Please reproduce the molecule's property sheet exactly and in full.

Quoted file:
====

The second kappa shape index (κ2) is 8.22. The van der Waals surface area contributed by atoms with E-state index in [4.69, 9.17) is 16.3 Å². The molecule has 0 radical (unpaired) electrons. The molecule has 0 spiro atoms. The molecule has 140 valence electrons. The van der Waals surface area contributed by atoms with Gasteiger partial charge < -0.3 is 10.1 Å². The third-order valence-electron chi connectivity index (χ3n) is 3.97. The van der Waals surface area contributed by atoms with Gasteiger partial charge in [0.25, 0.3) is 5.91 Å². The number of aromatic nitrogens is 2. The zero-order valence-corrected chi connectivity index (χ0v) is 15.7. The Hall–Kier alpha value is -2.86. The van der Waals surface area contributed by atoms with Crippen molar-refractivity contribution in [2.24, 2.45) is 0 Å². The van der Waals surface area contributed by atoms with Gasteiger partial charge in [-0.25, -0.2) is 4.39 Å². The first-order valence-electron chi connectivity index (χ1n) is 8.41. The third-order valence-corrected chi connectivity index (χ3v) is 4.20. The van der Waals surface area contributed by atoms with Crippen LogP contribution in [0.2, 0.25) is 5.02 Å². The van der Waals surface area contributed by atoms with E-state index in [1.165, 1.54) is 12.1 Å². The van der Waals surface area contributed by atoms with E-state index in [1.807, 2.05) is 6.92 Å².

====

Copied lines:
The second kappa shape index (κ2) is 8.22. The van der Waals surface area contributed by atoms with E-state index in [4.69, 9.17) is 16.3 Å². The molecule has 0 radical (unpaired) electrons. The molecule has 0 spiro atoms. The molecule has 140 valence electrons. The van der Waals surface area contributed by atoms with Gasteiger partial charge < -0.3 is 10.1 Å². The third-order valence-electron chi connectivity index (χ3n) is 3.97. The van der Waals surface area contributed by atoms with Gasteiger partial charge in [0.25, 0.3) is 5.91 Å². The number of aromatic nitrogens is 2. The zero-order valence-corrected chi connectivity index (χ0v) is 15.7. The Hall–Kier alpha value is -2.86. The van der Waals surface area contributed by atoms with Crippen molar-refractivity contribution in [2.24, 2.45) is 0 Å². The van der Waals surface area contributed by atoms with Gasteiger partial charge in [-0.25, -0.2) is 4.39 Å². The first-order valence-electron chi connectivity index (χ1n) is 8.41. The third-order valence-corrected chi connectivity index (χ3v) is 4.20. The van der Waals surface area contributed by atoms with Crippen LogP contribution in [0.2, 0.25) is 5.02 Å². The van der Waals surface area contributed by atoms with E-state index in [1.165, 1.54) is 12.1 Å². The van der Waals surface area contributed by atoms with E-state index in [1.807, 2.05) is 6.92 Å².